After a year of lockdown, my ambitions for travel have been reduced to waiting to visit my favourite cafes and restaurants in Kent. I can’t even think about going any further, such as visiting my favourite markets in France and the bakeries, butchers and cheese shops that are such an important part of our holidays.
Spring is coming and my thoughts turn to possible holidays and short breaks. I would like to walk a labyrinth, this is not to be confused with a maze, although the words are often used interchangeably. A labyrinth is a spiral like shape which you can walk from start to finish, following the line to the centre of the pattern, often focussing thoughts in a meditative or spiritual way. In some ways it is the opposite of a maze which seeks to trick and confuse with dead-ends and false paths before you can finally escape.
I have two labyrinths in mind. The Kerdroya in Cornwall is currently being built on Bodmin moor, as a celebration of Cornish hedges and will include 12 different types. I remember the Cornish hedges as somewhat intimidating when we first visited Cornwall and drove down the narrow lanes hoping not to meet a tractor coming the other way. Kerdroya will be travelled on foot and is suitable for wheelchairs, and open to all, so much less challenging.
The second is in Chartres Cathedral and is only available between spring and autumn, and only on Fridays. At other times this magnificent feature is covered by chairs, and is only partly visible. But Chartres is a place we have passed many times as we head to the Lot in France, so we must stop one day and explore the city and cathedral properly.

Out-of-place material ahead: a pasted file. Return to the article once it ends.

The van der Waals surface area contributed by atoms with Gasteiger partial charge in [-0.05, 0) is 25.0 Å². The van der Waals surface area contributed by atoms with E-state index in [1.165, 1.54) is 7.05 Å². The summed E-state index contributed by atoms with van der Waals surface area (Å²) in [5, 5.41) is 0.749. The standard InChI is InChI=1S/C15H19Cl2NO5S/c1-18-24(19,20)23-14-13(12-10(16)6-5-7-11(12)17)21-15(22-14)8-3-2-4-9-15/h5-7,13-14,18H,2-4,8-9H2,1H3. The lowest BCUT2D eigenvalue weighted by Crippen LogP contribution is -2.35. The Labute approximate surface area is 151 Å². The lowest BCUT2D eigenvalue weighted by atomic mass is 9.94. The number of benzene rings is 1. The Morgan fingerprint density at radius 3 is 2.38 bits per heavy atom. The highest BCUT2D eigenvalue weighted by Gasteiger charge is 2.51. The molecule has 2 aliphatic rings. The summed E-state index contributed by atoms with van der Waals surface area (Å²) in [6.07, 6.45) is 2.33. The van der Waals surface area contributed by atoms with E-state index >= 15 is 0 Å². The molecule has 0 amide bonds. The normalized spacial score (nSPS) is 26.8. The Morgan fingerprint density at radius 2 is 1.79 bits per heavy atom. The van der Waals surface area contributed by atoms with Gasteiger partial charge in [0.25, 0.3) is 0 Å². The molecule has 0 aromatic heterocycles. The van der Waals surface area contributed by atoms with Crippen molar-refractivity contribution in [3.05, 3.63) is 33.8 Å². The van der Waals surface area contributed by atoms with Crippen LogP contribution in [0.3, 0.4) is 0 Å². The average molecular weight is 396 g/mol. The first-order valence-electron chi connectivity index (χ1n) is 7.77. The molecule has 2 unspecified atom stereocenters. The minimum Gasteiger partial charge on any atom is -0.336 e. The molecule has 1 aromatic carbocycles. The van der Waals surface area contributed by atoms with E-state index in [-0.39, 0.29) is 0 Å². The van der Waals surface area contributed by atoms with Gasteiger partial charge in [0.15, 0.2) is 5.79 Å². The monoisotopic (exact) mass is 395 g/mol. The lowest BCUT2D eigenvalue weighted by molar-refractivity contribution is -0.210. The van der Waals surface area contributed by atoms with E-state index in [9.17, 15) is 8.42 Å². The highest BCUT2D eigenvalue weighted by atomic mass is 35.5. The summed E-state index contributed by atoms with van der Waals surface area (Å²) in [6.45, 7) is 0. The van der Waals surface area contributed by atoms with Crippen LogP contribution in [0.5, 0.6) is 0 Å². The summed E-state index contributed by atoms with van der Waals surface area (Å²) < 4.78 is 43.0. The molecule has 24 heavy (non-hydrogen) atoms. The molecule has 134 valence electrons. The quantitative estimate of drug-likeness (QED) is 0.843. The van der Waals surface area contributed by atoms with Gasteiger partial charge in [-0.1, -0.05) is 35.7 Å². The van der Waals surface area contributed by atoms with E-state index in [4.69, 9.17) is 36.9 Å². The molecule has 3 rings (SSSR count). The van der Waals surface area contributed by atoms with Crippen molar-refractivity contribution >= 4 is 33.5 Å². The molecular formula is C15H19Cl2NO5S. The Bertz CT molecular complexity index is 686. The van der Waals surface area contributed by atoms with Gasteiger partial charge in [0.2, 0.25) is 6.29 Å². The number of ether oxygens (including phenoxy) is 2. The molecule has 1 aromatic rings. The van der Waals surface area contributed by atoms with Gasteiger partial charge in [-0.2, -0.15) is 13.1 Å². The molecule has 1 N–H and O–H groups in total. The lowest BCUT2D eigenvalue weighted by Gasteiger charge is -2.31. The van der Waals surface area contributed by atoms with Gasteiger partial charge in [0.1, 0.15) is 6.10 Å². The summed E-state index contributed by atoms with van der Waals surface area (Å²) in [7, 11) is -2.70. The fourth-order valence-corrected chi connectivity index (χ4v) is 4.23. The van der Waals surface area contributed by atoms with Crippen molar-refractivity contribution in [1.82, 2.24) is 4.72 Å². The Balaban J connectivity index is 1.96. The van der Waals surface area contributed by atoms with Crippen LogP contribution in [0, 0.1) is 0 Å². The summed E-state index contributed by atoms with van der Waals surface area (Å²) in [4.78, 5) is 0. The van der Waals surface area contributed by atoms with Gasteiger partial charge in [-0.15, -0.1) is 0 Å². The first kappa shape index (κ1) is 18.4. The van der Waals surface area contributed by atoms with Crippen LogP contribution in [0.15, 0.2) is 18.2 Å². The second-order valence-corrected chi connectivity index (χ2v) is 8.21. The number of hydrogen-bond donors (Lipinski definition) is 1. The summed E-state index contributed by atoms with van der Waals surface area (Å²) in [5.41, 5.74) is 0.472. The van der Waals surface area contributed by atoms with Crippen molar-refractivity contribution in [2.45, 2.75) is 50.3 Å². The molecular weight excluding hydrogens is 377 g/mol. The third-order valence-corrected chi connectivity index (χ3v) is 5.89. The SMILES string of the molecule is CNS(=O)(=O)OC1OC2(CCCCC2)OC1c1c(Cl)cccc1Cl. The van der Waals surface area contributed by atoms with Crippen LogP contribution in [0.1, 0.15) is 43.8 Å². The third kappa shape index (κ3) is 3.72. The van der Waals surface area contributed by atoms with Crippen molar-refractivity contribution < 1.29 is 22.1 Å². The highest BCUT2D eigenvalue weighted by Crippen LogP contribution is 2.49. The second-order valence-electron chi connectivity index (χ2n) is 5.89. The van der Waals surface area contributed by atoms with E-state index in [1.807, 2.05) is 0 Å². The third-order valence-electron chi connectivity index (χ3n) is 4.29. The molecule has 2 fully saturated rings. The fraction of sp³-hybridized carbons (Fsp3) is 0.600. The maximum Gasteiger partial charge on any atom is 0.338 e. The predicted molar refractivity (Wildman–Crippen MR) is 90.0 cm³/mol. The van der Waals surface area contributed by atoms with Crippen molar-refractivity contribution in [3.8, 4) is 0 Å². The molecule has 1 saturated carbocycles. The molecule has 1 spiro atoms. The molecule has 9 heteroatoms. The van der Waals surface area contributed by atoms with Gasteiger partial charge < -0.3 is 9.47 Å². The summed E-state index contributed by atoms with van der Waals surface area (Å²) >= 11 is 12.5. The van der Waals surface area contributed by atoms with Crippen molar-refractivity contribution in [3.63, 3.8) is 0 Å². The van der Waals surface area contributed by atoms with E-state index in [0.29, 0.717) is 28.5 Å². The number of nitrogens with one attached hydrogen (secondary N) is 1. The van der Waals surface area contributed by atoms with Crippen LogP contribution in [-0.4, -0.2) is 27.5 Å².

I would also like to revisit several water mazes. Unlike hedges they allow you to see the path, but set traps with little fountains which turn on and off unexpectedly, so you must look ahead to plan your route or get soaked.
Hever Castle is a lovely place to visit in its own right, the water maze is just an added treat. It’s close enough for us to visit in a day, so this might happen sooner rather than later.
When we return to France and stay in our usual area in the Lot, I hope to go back to the Jardins d’eau or Water Garden near Sarlat. The water maze takes a stroll through some of their lovely water plants, while the giant water lilies are are something I have only seen before in greenhouses.
All these visits are to places that have a sense of permanence, so I know whether we visit this year or next year, they will still be there.
It’s Valentine’s Day today and while not a big deal in our house, it has got me thinking about the places I love. I have been looking through photos which remind me of the all the places to revisit, and each photo captures a time of year, a particular holiday. Snowdrops in Montreuil, mimosa everywhere around Toulouse, summer parks in Helsinki.